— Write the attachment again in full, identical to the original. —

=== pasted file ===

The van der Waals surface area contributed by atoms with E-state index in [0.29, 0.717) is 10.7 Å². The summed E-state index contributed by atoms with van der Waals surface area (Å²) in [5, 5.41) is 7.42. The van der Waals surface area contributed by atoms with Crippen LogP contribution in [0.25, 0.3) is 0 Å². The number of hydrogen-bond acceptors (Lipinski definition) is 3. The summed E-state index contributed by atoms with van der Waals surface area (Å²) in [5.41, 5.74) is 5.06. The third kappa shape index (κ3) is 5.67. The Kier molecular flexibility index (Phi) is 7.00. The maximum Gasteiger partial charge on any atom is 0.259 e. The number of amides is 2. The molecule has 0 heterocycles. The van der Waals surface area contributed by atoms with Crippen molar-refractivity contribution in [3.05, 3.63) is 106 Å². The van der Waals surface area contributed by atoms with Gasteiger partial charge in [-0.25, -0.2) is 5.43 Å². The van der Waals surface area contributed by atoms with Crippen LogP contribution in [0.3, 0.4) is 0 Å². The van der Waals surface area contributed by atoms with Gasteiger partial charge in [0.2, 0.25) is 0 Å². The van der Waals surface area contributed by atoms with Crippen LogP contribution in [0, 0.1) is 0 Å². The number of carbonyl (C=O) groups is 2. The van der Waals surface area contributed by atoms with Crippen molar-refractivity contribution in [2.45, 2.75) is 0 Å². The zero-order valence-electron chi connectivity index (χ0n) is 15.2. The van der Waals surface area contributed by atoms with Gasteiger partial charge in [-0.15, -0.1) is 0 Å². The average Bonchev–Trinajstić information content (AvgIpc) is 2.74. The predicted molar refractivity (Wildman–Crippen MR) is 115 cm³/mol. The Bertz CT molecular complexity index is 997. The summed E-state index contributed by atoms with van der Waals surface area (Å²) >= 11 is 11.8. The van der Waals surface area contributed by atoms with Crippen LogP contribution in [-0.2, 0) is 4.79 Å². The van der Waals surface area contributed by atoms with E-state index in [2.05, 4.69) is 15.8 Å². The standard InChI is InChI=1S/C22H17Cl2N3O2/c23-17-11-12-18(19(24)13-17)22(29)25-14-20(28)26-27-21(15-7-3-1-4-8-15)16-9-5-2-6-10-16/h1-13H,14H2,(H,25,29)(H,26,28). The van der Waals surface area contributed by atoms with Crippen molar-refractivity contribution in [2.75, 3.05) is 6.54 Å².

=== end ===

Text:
The van der Waals surface area contributed by atoms with E-state index in [0.29, 0.717) is 10.7 Å². The summed E-state index contributed by atoms with van der Waals surface area (Å²) in [5, 5.41) is 7.42. The van der Waals surface area contributed by atoms with Crippen LogP contribution in [0.25, 0.3) is 0 Å². The number of hydrogen-bond acceptors (Lipinski definition) is 3. The summed E-state index contributed by atoms with van der Waals surface area (Å²) in [5.41, 5.74) is 5.06. The third kappa shape index (κ3) is 5.67. The Kier molecular flexibility index (Phi) is 7.00. The maximum Gasteiger partial charge on any atom is 0.259 e. The number of amides is 2. The molecule has 0 heterocycles. The van der Waals surface area contributed by atoms with Crippen molar-refractivity contribution in [3.05, 3.63) is 106 Å². The van der Waals surface area contributed by atoms with Gasteiger partial charge in [-0.25, -0.2) is 5.43 Å². The van der Waals surface area contributed by atoms with Crippen LogP contribution in [0.3, 0.4) is 0 Å². The van der Waals surface area contributed by atoms with Gasteiger partial charge in [0.2, 0.25) is 0 Å². The van der Waals surface area contributed by atoms with Crippen LogP contribution in [0, 0.1) is 0 Å². The number of carbonyl (C=O) groups is 2. The van der Waals surface area contributed by atoms with Crippen molar-refractivity contribution in [2.45, 2.75) is 0 Å². The zero-order valence-electron chi connectivity index (χ0n) is 15.2. The van der Waals surface area contributed by atoms with Gasteiger partial charge in [-0.15, -0.1) is 0 Å². The average Bonchev–Trinajstić information content (AvgIpc) is 2.74. The predicted molar refractivity (Wildman–Crippen MR) is 115 cm³/mol. The Bertz CT molecular complexity index is 997. The summed E-state index contributed by atoms with van der Waals surface area (Å²) >= 11 is 11.8. The van der Waals surface area contributed by atoms with Crippen LogP contribution in [-0.2, 0) is 4.79 Å². The van der Waals surface area contributed by atoms with E-state index in [2.05, 4.69) is 15.8 Å². The standard InChI is InChI=1S/C22H17Cl2N3O2/c23-17-11-12-18(19(24)13-17)22(29)25-14-20(28)26-27-21(15-7-3-1-4-8-15)16-9-5-2-6-10-16/h1-13H,14H2,(H,25,29)(H,26,28). The van der Waals surface area contributed by atoms with Crippen molar-refractivity contribution in [2.75, 3.05) is 6.54 Å².